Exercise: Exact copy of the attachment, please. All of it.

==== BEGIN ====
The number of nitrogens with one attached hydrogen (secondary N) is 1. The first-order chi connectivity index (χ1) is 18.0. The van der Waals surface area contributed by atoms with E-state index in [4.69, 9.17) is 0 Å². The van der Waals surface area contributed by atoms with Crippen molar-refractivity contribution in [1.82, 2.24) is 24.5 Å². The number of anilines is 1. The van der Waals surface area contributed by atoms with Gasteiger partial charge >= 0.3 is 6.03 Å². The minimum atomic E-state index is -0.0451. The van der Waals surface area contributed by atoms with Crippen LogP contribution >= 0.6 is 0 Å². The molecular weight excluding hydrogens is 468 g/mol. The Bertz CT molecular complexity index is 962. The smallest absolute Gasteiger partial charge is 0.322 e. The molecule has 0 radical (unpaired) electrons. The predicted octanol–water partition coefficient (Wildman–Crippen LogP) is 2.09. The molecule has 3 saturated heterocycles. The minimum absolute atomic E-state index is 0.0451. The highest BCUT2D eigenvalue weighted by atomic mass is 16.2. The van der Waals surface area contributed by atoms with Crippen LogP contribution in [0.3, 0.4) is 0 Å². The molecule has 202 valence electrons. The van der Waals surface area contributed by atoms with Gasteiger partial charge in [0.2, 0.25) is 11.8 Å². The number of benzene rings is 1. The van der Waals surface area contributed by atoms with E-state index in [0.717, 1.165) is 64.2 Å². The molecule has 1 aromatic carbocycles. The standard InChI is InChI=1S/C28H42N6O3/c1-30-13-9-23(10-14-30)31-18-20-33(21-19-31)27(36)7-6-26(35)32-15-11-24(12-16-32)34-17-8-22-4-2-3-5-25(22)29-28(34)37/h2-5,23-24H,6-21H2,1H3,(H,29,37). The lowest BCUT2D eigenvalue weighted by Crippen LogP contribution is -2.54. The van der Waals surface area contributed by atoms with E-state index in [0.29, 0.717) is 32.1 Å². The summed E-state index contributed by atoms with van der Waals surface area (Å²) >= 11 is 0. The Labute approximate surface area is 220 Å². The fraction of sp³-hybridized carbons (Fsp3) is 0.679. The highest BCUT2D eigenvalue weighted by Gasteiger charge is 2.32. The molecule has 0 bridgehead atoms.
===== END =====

The number of nitrogens with one attached hydrogen (secondary N) is 1. The first-order chi connectivity index (χ1) is 18.0. The van der Waals surface area contributed by atoms with E-state index in [4.69, 9.17) is 0 Å². The van der Waals surface area contributed by atoms with Crippen molar-refractivity contribution in [1.82, 2.24) is 24.5 Å². The number of anilines is 1. The van der Waals surface area contributed by atoms with Gasteiger partial charge >= 0.3 is 6.03 Å². The minimum atomic E-state index is -0.0451. The van der Waals surface area contributed by atoms with Crippen LogP contribution >= 0.6 is 0 Å². The molecular weight excluding hydrogens is 468 g/mol. The Bertz CT molecular complexity index is 962. The smallest absolute Gasteiger partial charge is 0.322 e. The molecule has 0 radical (unpaired) electrons. The predicted octanol–water partition coefficient (Wildman–Crippen LogP) is 2.09. The molecule has 3 saturated heterocycles. The minimum absolute atomic E-state index is 0.0451. The highest BCUT2D eigenvalue weighted by atomic mass is 16.2. The van der Waals surface area contributed by atoms with Crippen LogP contribution in [0.3, 0.4) is 0 Å². The molecule has 202 valence electrons. The van der Waals surface area contributed by atoms with Gasteiger partial charge in [0.2, 0.25) is 11.8 Å². The number of benzene rings is 1. The van der Waals surface area contributed by atoms with E-state index in [0.717, 1.165) is 64.2 Å². The molecule has 1 aromatic carbocycles. The standard InChI is InChI=1S/C28H42N6O3/c1-30-13-9-23(10-14-30)31-18-20-33(21-19-31)27(36)7-6-26(35)32-15-11-24(12-16-32)34-17-8-22-4-2-3-5-25(22)29-28(34)37/h2-5,23-24H,6-21H2,1H3,(H,29,37). The lowest BCUT2D eigenvalue weighted by Crippen LogP contribution is -2.54. The van der Waals surface area contributed by atoms with E-state index in [0.29, 0.717) is 32.1 Å². The summed E-state index contributed by atoms with van der Waals surface area (Å²) >= 11 is 0. The Labute approximate surface area is 220 Å². The fraction of sp³-hybridized carbons (Fsp3) is 0.679. The highest BCUT2D eigenvalue weighted by Gasteiger charge is 2.32. The molecule has 0 bridgehead atoms.